Description: 

Migration and mobility are central features of the Pacific Islands landscape. The diverse island States dispersed throughout the world’s largest ocean are connected by thousands of years of migration, history and culture. Mobility continues to remain a cornerstone of contemporary Pacific Islander identity and is central to many facets of Pacific Islands life. Both push and pull factors – such as marriage and maintenance of kin relations, trade and exchange, livelihood and economic opportunities, and displacement and resettlement from conflict or environmental hazards – motivate movement.

Mobility brings both opportunities and challenges. With increasing rates of mobility and the expansion of extractive industries such as forestry, mining and commercial fishing in the region, it is of particular importance to understand potential community health challenges and vulnerabilities that may impact the populations and communities affected by these changes. Violence against women and girls (VAWG) is a worldwide public health issue, and emerging evidence from Solomon Islands has demonstrated that migration-affected communities face particular challenges in relation to community health and VAWG, including increased risk of sexual exploitation, trafficking and abuse. Despite the high number of anecdotal reports on this issue, little evidence or data currently exists that specifically addresses the nexus of gender, mobility and health in the Pacific. The International Organization for Migration (IOM) Community Health and Mobility in the Pacific (CHAMP) project has been established to address this gap. This report focuses on this nexus in the Solomon Islands context.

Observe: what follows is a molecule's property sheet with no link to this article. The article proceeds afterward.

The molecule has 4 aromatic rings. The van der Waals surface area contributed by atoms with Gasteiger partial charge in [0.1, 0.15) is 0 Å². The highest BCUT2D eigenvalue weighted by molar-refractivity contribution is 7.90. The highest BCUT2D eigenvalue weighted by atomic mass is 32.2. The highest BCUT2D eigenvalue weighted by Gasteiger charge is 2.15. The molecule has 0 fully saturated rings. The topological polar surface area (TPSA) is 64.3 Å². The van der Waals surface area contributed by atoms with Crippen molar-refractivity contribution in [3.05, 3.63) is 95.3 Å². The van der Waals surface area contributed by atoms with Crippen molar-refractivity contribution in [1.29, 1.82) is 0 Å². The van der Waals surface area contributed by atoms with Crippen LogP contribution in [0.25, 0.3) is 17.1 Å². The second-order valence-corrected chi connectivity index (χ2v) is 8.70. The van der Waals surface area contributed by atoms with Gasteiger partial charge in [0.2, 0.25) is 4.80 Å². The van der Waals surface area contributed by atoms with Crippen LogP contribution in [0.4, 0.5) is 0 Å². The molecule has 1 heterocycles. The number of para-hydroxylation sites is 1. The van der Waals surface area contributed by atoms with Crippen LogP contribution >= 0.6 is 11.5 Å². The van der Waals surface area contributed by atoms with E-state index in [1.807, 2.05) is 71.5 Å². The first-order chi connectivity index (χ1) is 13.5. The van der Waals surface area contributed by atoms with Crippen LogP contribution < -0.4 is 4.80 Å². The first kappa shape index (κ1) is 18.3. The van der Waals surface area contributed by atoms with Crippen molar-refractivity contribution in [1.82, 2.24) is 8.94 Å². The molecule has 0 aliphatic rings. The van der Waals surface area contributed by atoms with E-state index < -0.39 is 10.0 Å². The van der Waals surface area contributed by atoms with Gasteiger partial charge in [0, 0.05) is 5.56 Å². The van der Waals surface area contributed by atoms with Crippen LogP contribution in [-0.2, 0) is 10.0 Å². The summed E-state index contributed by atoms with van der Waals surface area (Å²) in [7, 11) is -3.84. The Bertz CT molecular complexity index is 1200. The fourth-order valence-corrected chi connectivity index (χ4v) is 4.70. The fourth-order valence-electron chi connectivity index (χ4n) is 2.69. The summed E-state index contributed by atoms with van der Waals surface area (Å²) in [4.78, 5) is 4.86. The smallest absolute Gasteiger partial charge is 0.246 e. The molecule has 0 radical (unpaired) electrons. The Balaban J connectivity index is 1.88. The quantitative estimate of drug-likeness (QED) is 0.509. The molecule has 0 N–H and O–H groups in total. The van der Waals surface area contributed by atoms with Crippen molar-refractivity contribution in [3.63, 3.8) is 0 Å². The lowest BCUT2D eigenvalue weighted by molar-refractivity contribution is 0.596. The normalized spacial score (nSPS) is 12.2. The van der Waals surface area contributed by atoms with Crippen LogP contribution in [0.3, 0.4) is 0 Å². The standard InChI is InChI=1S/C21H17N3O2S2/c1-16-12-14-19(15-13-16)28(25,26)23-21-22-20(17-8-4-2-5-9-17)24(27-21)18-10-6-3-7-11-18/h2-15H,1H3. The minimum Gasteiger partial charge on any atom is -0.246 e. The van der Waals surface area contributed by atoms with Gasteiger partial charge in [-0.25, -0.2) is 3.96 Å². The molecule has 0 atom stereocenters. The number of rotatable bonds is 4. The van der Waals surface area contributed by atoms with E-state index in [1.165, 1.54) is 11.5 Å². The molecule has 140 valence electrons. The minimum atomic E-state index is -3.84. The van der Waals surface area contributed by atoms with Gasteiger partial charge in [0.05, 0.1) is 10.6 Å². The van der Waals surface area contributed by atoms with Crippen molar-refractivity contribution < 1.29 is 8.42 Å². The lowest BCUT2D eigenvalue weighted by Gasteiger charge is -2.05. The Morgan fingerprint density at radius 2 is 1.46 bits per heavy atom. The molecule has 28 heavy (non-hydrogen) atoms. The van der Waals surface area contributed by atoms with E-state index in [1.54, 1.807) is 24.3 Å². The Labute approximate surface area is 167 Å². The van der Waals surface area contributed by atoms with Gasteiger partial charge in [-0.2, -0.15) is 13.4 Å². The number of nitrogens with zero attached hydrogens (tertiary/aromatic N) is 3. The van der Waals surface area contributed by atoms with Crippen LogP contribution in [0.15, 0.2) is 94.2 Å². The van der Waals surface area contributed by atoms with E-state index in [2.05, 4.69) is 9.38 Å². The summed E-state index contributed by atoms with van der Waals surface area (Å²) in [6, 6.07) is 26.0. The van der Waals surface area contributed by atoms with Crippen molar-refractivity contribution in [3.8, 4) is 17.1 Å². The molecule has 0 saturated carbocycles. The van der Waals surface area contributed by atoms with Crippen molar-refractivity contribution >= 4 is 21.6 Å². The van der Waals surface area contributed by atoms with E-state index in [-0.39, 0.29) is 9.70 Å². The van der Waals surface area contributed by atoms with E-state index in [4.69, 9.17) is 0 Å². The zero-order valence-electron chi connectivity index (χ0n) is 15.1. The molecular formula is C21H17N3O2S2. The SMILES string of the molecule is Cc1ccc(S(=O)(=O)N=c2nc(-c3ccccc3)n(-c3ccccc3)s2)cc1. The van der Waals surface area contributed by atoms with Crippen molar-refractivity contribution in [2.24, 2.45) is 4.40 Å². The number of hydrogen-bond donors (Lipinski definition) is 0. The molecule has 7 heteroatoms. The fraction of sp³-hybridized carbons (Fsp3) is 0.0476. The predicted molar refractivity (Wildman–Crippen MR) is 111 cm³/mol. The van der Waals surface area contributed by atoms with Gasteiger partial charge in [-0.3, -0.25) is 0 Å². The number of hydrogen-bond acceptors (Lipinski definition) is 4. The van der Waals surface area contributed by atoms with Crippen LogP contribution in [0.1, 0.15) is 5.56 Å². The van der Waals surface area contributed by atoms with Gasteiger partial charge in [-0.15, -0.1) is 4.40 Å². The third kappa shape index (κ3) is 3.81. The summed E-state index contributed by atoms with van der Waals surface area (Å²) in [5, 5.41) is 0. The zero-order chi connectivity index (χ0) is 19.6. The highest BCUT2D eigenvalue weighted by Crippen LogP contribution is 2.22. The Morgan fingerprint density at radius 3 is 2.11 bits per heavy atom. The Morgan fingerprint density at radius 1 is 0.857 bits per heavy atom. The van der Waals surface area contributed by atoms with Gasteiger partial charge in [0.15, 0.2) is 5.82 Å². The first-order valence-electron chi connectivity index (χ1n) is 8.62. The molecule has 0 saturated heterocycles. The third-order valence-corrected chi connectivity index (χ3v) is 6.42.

Table of contents: 
  • Foreword
  • Acknowledgements
  • Notes on the research
  • List of figures
  • List of tables
  • List of acronyms
  • Definition of terms
  • Executive summary
  • 1. Introduction and background
    • 1.1. Research objectives in Solomon Islands
    • 1.2. Migration-affected communities in Solomon Islands
    • 1.3. Country context
    • 1.4. Policy context
    • 1.5. Study methods
  • 2. Findings: community health and mobility in Solomon Islands
    • 2.1. Community and mobility
      • 2.1.1. Community dynamics
      • 2.1.2. Mobility dynamics
      • 2.1.3. Social concerns
    • 2.2. Gender, relationships and trafficking risks
      • 2.2.1. General relationships knowledge, attitudes and practices
      • 2.2.2. Sexual and relationship risks and behaviours
      • 2.2.3. Trafficking knowledge, attitudes and practices
    • 2.3. Health prioritization and sexual and reproductive health
      • 2.3.1. General health priorities
      • 2.3.2. Sexual and reproductive health
  • 3. Migration-affected communities as spaces of vulnerability
    • 3.1. Trafficking and related dynamics
    • 3.2. Dynamics of vulnerability
    • 3.2.1. Localized and pre-existing dynamics of vulnerability
    • 3.3. Protection and accountability
  • 4. Conclusion and recommendations
    • 4.1. Conclusion
    • 4.2. Recommendations
  • References
  • Appendix A: International and regional policy commitments
  • Appendix B: Study methodology
  • Appendix C: Key informants
  • Appendix D: Research permit
  • Appendix E: Ethics approval